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Chapters 23 & 24 - Reimbursement and Documentation & Termination and Outcome Evaluation - TB

Terms in this set (25)

Global Rationale:
From a psychodynamic viewpoint, all requests from the patient to terminate should be explored. Often, the patient's desire to end treatment is thought to reflect resistance. Gabbard (2004) states
that underlying motives should always be explored with these questions in mind: Is the patient anxious and afraid and running from something? Angry at the therapist? Enacting a flight into health? Discouraged about the therapy? Feeling judged by the therapist? If the goals of treatment have not been met, it is likely that anxiety is underlying the wish to terminate. The person may not be aware of any underlying reason other than the stated "I am fine now." For example, one patient who had been in treatment for depression and had difficulty in sustaining long-term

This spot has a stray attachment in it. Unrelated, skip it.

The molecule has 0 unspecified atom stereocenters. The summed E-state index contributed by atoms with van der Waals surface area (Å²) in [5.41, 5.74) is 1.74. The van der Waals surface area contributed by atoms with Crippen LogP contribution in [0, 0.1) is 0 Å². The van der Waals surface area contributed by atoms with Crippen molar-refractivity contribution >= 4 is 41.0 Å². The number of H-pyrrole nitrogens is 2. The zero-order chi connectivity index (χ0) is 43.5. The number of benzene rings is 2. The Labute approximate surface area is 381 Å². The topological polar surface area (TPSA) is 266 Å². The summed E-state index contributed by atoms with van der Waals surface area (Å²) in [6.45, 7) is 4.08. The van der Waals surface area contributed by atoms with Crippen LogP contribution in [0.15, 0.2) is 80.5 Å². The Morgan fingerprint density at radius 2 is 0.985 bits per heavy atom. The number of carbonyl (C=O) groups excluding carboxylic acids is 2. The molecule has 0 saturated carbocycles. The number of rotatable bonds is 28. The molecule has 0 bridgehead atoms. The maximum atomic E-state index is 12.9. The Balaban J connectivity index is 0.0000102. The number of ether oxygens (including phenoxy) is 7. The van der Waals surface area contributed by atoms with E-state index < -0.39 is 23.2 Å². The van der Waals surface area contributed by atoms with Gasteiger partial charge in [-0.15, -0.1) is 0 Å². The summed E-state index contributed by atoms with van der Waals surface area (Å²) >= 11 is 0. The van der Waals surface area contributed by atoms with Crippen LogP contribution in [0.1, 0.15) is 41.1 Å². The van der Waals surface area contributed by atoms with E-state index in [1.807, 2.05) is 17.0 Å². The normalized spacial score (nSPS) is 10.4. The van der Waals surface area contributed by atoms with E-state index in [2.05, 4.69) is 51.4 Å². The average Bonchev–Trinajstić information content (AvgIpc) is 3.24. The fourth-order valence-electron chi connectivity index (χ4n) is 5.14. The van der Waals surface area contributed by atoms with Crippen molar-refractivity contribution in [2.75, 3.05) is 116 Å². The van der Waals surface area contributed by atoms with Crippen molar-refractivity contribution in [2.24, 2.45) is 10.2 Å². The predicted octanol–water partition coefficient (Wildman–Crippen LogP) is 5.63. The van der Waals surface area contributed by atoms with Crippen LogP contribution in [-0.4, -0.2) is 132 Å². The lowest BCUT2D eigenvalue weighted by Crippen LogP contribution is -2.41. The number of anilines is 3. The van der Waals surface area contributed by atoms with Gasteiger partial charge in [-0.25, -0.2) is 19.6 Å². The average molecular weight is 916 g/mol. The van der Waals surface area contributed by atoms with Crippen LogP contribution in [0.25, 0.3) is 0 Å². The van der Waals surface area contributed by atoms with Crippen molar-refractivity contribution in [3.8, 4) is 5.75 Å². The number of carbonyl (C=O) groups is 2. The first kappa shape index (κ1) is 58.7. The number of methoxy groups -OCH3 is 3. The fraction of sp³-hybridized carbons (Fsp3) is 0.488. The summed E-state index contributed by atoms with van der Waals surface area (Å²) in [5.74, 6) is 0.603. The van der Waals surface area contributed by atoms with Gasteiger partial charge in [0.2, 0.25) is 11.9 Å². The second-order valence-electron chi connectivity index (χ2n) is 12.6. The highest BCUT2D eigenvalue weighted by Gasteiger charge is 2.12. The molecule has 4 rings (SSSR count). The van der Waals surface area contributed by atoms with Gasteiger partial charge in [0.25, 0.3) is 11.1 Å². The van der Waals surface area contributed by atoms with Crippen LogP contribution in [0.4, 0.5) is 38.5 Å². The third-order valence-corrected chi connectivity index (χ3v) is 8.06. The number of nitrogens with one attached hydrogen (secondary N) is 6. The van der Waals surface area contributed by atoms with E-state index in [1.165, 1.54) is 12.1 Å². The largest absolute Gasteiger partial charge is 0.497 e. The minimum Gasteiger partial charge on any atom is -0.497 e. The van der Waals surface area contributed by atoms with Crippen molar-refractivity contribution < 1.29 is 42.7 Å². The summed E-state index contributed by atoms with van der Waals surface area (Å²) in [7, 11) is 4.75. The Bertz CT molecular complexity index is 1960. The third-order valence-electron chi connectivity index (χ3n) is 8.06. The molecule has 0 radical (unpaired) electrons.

relationships came only for several sessions and then unexpectedly announced that this would be her last session because she was feeling much better. The therapist was quite surprised because during the previous session, the patient had talked about how sad she had felt as a little girl about her mother's absence in her life due to her alcoholism. This issue of loss seemed to permeate all
relationships and situations, and the therapist had been moved by the previous session. The therapist gently explored whether the patient felt that her goals of being able to sustain a longterm relationship and trust someone were already met. As the session unfolded, the therapist wondered aloud whether her desire to leave now was based on some of the sad feelings she had expressed during the last session. Tearfully, the patient realized that she was fleeing as she was
beginning to feel vulnerable in therapy. After this was expressed, she was able to stay and continue to work in ongoing psychotherapy.